LightSquared May Sue Detractors Over GPS Fears
LightSquared has threatened to sic its lawyers on those opposing its planned Long Term Evolution 4G network, according to a statement made by a company executive. "If it is impossible to get a decision on this that allows us to go forward, I think our way forward is pretty clear, that we then have to insist on our legal rights," said Jeffrey Carlisle, LightSquared's vice president of regulatory affairs and public policy. "If you have to be the bad guy, and go out and start ... insisting on your property line, well, then that's what we'll do." LightSquared is waiting for the Federal Communications Commission to sign off on its plans to build a nationwide LTE 4G network using L-band spectrum. L-band spectrum had previously been reserved for satellite-based services. The FCC gave LightSquared provisional permission if LightSquared can prove that its network won't interfere with nearby GPS signals. Extensive testing has shown that LightSquared's network does in fact interfere with those signals. LightSquared has altered its network plans, switching to a lower swath of its spectrum, and will reduce the power output of its amplifiers to alleviate the interference. These steps have not quieted the GPS industry, which insists that LightSquared's network will cripple their own services. LightSquared says that the GPS industry is squatting on LightSquared's spectrum in some instances, and thinks the GPS industry needs to make adjustments of its own. The FCC has not made a final decision.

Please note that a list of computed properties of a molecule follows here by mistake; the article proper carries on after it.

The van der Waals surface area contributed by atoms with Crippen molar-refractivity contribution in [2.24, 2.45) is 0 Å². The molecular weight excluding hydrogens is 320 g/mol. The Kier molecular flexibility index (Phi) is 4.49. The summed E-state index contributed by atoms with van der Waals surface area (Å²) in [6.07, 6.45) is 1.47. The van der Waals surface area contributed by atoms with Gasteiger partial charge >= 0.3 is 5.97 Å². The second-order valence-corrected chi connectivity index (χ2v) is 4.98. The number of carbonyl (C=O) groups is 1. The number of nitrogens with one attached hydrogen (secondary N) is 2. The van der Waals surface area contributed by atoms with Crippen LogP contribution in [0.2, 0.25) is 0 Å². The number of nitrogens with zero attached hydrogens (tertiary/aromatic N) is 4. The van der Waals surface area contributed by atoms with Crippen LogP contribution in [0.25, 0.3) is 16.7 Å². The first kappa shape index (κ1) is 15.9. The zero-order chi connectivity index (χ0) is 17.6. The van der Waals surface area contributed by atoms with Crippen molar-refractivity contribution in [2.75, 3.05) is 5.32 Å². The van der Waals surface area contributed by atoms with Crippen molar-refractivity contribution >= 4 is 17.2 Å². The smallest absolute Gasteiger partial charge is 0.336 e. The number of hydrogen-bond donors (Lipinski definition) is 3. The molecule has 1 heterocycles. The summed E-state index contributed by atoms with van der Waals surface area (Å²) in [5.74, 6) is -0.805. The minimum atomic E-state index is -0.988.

AT&T Wants LTE-U Opponents to Agree to Play Fair
Joan Marsh, AT&T's vice president of federal and regulatory affairs, today prosed that the FCC use existing rules to help organizations on opposite sides of the LTE-U debate find some middle ground. LTE-U is the use of LTE services over unlicensed spectrum, or WiFi frequencies.
FCC Relaxes Rules Governing 800 MHz Spectrum
The FCC this week made it easier for carriers to add LTE to their 800 MHz spectrum holdings. Rules concerning the 800 MHz band (CDMA Band Class 0, LTE Band 5) have been in place since 1981 and limit how much power carriers can use to transmit wireless signals across those airwaves.
T-Mobile Rolling Out LTE-U
T-Mobile today said it is beginning to upgrade its 4G network with LTE-U this spring. LTE-U allows LTE to operate on the unlicensed spectrum in the 5 GHz band, which is typically reserved for WiFi.
FCC Gives Verizon and Qualcomm Permission to Test LTE-U
The FCC is allowing Verizon and Qualcomm to move forward with limited tests of LTE in unlicensed spectrum bands generally reserved for WiFi. Specifically, the companies are being allowed to perform small-scale tests at two Verizon facilities, one in Oklahoma City, Okla., and the other in Raleigh, N.C.
T-Mobile Implores FCC to Set Aside More Low-Band Spectrum
T-Mobile CTO Neville Ray filed a letter with the FCC asking it to raise the amount of spectrum set aside for competitive carriers in the forthcoming 600MHz reverse auction. The FCC has already agreed to reserve 30MHz of spectrum for carriers other than AT&T and Verizon.